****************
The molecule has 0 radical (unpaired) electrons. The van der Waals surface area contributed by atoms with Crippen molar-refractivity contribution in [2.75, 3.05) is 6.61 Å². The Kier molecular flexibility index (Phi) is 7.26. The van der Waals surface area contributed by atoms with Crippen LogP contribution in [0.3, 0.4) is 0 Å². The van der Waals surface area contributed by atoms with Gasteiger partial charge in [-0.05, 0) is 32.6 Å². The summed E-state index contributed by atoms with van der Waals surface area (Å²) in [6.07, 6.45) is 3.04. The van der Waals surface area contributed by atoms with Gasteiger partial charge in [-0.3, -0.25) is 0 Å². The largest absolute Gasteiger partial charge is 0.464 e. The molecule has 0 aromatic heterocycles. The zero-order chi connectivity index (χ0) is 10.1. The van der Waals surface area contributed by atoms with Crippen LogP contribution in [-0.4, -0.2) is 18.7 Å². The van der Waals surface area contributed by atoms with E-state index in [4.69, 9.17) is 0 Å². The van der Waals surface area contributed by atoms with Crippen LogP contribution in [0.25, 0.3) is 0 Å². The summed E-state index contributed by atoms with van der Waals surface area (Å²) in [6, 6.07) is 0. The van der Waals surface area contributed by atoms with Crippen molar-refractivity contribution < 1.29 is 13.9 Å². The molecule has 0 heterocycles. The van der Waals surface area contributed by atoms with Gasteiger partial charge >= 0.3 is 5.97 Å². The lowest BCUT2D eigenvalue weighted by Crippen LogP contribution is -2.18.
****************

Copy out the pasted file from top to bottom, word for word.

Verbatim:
The molecule has 0 radical (unpaired) electrons. The van der Waals surface area contributed by atoms with Crippen molar-refractivity contribution in [2.75, 3.05) is 6.61 Å². The Kier molecular flexibility index (Phi) is 7.26. The van der Waals surface area contributed by atoms with Crippen LogP contribution in [0.3, 0.4) is 0 Å². The van der Waals surface area contributed by atoms with Gasteiger partial charge in [-0.05, 0) is 32.6 Å². The summed E-state index contributed by atoms with van der Waals surface area (Å²) in [6.07, 6.45) is 3.04. The van der Waals surface area contributed by atoms with Gasteiger partial charge in [-0.3, -0.25) is 0 Å². The largest absolute Gasteiger partial charge is 0.464 e. The molecule has 0 aromatic heterocycles. The zero-order chi connectivity index (χ0) is 10.1. The van der Waals surface area contributed by atoms with Crippen LogP contribution in [-0.4, -0.2) is 18.7 Å². The van der Waals surface area contributed by atoms with E-state index in [4.69, 9.17) is 0 Å². The van der Waals surface area contributed by atoms with Crippen LogP contribution in [0.25, 0.3) is 0 Å². The summed E-state index contributed by atoms with van der Waals surface area (Å²) in [6, 6.07) is 0. The van der Waals surface area contributed by atoms with Crippen molar-refractivity contribution < 1.29 is 13.9 Å². The molecule has 0 heterocycles. The van der Waals surface area contributed by atoms with Gasteiger partial charge >= 0.3 is 5.97 Å². The lowest BCUT2D eigenvalue weighted by Crippen LogP contribution is -2.18.